It is unfair and unreasonable to assume that just because I’m on a bicycle, I have some sort of twisted death wish. If I really wanted to die in Toronto, I’d get in a car. When approaching a red light I know there’s going to be a stream of cars piling up behind me. Some of the drivers are going to try and push to get in front of me at the light, the rest are going to push me in the intersection as I’m trying to build speed again. This is why you see so many cyclists in crosswalks, when you’re being tailed by monstrous steel machines, you’re going to move to where you know they aren’t going to go.

Why then, would I run a red light? If the way is clear, running the red gets me through an intersection without impatient drivers riding my ass or trying to squeeze me out of the lane. Once through the intersection, I can now establish my line, so the drivers coming up quickly behind me can react and pass me safely.

Same goes for stop signs. I proceed safely without coming to a full stop and I preserve some momentum and get to continue on in a predictable fashion. And that’s what motorists want, isn’t it? Predictability.

2) Lack of enforcement

Even Toronto Police Services admits to this. They are lack on enforcing the rules of the road when it comes to cyclists. And, we can all see why. Cyclists very, very, very rarely kill people. Cyclists, even with our growing numbers, are still a minority. And what’s more dangerous? The guy in his car eating a breakfast sandwich and speeding along a side street, or a cyclist, going less than 20 km/h, who doesn’t fully stop at a stop sign? It’s not like either of these are rare occurrences on our roads.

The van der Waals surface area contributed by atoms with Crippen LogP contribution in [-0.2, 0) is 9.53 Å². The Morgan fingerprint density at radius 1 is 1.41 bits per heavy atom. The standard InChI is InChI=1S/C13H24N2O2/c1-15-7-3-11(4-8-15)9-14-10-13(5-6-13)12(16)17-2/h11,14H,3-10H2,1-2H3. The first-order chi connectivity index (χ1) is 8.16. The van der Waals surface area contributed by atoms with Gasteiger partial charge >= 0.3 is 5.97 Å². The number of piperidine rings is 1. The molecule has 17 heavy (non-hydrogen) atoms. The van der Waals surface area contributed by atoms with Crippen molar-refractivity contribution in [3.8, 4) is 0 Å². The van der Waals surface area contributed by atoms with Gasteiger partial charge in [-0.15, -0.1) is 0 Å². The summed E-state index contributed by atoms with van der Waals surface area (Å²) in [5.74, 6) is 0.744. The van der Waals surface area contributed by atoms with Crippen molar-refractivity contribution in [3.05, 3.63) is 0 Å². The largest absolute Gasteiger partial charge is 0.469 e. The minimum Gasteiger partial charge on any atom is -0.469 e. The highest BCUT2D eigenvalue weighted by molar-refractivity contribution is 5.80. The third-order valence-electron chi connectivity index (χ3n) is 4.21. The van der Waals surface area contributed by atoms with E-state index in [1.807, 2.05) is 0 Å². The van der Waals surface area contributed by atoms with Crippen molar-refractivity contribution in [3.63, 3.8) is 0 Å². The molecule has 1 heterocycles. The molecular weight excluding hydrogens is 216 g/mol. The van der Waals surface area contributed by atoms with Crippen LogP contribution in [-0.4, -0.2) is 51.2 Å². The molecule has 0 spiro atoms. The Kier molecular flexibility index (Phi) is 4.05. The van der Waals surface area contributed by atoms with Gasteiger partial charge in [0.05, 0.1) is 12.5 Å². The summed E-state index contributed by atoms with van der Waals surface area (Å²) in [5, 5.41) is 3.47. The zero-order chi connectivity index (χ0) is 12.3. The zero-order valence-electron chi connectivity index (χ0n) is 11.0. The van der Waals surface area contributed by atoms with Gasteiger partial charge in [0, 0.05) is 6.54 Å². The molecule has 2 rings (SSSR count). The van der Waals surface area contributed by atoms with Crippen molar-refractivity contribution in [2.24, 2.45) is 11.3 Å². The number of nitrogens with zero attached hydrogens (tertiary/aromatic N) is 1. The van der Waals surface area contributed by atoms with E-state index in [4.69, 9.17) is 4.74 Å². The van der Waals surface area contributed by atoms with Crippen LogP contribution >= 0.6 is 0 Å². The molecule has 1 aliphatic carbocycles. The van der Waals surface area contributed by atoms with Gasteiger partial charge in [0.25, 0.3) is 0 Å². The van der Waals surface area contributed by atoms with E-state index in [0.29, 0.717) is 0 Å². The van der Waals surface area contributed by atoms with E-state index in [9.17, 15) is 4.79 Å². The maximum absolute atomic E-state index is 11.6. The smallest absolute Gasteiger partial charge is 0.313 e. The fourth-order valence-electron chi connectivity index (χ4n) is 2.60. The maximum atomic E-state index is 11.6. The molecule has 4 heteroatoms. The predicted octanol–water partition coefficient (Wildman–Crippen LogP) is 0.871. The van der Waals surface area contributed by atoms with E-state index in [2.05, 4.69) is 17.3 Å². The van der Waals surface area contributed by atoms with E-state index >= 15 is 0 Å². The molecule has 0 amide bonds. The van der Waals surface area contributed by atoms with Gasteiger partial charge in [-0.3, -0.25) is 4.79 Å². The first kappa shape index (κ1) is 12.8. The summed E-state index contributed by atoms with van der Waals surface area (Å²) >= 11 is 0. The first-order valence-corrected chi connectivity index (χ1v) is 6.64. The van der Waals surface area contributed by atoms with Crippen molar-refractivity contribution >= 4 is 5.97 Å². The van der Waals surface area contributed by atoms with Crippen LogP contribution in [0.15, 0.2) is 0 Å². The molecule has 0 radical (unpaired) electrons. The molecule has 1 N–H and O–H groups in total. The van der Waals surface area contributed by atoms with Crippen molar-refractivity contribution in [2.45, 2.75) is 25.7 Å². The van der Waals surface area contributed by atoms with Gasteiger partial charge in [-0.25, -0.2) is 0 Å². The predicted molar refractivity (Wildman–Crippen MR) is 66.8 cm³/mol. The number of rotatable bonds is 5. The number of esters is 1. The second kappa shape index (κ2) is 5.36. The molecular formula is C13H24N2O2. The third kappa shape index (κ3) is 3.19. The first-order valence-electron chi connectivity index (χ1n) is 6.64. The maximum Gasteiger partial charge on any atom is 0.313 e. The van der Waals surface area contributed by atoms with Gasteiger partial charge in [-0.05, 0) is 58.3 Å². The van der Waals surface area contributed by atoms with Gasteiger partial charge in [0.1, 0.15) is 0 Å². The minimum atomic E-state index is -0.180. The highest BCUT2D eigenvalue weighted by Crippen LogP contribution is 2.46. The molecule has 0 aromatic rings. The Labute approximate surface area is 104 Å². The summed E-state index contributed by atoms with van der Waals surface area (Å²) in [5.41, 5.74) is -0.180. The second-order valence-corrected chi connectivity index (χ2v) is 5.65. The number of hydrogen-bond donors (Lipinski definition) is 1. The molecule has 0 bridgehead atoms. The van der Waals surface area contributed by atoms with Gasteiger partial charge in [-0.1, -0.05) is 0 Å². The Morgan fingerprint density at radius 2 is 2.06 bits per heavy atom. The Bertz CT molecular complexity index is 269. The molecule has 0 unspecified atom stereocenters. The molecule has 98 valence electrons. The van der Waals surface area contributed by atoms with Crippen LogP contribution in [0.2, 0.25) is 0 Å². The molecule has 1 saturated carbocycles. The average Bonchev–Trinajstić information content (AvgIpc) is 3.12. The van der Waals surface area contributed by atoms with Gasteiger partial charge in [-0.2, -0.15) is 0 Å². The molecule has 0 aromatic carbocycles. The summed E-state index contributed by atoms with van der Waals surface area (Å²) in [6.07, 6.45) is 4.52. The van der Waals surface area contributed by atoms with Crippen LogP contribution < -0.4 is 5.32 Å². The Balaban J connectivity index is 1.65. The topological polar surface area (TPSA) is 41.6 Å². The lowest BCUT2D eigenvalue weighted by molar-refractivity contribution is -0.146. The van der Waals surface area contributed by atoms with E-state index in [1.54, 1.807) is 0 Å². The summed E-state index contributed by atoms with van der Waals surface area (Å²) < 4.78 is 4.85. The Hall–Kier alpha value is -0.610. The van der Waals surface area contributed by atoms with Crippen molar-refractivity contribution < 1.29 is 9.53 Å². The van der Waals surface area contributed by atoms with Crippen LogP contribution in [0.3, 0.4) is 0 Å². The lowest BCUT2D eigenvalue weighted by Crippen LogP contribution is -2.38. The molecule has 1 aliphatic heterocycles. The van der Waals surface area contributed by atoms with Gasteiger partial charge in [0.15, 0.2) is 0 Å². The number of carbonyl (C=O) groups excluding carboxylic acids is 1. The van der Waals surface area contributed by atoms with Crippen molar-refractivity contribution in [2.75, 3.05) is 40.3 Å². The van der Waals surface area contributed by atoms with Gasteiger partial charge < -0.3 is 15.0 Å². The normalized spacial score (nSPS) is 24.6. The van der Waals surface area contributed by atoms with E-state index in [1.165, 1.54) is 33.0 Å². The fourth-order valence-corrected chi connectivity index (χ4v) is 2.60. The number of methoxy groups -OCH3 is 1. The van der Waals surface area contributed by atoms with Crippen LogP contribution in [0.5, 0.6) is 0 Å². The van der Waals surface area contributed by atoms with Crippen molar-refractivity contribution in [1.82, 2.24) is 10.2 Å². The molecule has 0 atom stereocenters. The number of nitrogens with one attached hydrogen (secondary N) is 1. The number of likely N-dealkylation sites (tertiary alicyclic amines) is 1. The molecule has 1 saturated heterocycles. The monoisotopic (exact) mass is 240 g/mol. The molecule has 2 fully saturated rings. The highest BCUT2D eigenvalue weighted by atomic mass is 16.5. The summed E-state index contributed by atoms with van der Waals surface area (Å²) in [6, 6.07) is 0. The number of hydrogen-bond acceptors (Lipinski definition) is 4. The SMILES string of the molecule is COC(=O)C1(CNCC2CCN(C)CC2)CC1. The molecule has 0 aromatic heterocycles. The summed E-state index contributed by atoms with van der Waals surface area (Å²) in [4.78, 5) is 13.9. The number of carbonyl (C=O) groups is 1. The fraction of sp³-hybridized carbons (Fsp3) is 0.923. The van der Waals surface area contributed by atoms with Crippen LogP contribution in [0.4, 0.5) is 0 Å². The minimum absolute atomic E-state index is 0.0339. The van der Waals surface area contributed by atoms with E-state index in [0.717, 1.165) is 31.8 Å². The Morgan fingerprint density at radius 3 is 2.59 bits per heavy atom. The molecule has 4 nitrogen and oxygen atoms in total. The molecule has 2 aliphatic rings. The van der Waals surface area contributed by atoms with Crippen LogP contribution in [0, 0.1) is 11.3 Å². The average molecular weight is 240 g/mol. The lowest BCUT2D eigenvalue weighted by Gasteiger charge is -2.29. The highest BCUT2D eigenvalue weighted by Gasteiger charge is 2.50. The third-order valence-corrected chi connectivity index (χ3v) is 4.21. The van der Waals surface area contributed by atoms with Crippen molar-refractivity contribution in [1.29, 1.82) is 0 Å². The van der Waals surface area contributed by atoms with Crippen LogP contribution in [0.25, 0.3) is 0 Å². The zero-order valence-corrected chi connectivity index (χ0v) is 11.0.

3) Laziness

Even though it takes far more physical energy to operate a bicycle vs. a car, cyclists can be and are often lazy. We want to get where we’re going as fast as possible.

Motorists, doesn’t that sound familiar? Isn’t that why we have drive-thru banks and coffee shops? Isn’t that why there are HOV lanes on highways? Isn’t that why your car can go 160 km/h when you legally should never reach speeds greater than 100 km/h, and much lower in our city?

We go the wrong way on streets because it is simply easier than trying to get into a turning lane, then wait for oncoming traffic while watching behind us for anyone who doesn’t see us and then get honked at because we turn too slow. We go the wrong way because our destination is on the side of the street we’re on and we don’t want to deal with street car tracks. The reasons are numerous, even if they aren’t in the name of safety and following the rules.

So, the next time you see a cyclist breaking the rules, ask yourself why they are behaving in this manner. There is always a reason for a cyclists behaviour. Cyclists aren’t always making the right choices, and we do need to address not only the problem action, but also the reason behind why this action was made.

What do you think of the rules of the road and why cyclists break them in Toronto?

Photo by ammiiirrr posted to Flickr